Ray Watt
Town of Yates

Boarded up windows turned into art

By Tom Rivers, Editor Posted 30 December 2015 at 12:00 am

Photos by Tom Rivers

ALBION – The windows on the upper floors of 39 North Main St. have been boarded up for years.

On Monday, the windows were turned into art. Adam Johnson, owner of the building, installed 16 of the painted boards that are 8 ½ feet high. The boards were painted by local high school art students, except for one. The window in the top right was painted by Jasmine Almeter of Holley, a former Johnson employee.

His daughter Corinne Johnson painted the two to the left of Almeter’s on the third floor. Corinne, 16, is a junior at Holley Junior-Senior High School.

Albion students painted all eight on the second floor. Lyndonville students did the top three on the left, and Kendall students did the two in the middle on the third floor.

This painting depicts Grace Bedell, the Albion girl who wrote a letter to Abraham Lincoln, encouraging him to a grow a beard in his first presidential race. Lincoln took her advice.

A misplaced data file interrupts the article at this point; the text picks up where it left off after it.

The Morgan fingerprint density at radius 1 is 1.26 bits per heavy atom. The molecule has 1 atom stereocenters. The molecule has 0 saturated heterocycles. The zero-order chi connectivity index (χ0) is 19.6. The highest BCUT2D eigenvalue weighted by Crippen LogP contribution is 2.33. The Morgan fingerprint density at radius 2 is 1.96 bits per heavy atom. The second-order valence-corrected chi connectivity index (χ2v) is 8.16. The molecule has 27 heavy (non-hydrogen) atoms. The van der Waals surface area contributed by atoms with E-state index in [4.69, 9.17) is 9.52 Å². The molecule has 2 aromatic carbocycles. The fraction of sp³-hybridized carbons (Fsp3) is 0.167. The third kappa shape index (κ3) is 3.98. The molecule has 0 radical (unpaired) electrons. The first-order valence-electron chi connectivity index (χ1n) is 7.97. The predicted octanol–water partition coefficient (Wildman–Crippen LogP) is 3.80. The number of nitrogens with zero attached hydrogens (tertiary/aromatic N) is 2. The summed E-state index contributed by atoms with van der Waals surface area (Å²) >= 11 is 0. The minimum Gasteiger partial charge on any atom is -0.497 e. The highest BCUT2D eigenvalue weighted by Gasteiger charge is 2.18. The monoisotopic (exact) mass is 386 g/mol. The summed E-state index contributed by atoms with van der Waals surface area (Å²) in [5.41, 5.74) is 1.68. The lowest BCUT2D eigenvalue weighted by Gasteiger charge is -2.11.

The Albion students tried to use historic and community themes in the paintings.

These windows highlight the former Santa Claus School in Albion and the current Strawberry Festival, a two-day event the second Friday and Saturday in June.

These windows highlight the Pratt Opera House, the Erie Canal and the historic Mount Albion Cemetery.

Johnson delivered the boards to Albion, Holley, Kendall and Lyndonville schools in early fall. He left the artwork up to the students and teachers.

He saw similar efforts in the cities of Rochester, Buffalo and Syracuse, where art helped rejuvenate older buildings.

Johnson is working to turn the first floor of the building into a restaurant, with a goal to have it open by the Strawberry Festival in June. He was going to partner with J.J. Heideman, owner of BAD-Ash-BBQ, on the project, but the two decided against the effort. Heideman continues to run BAD-Ash from a trailer and attends many community events and parties.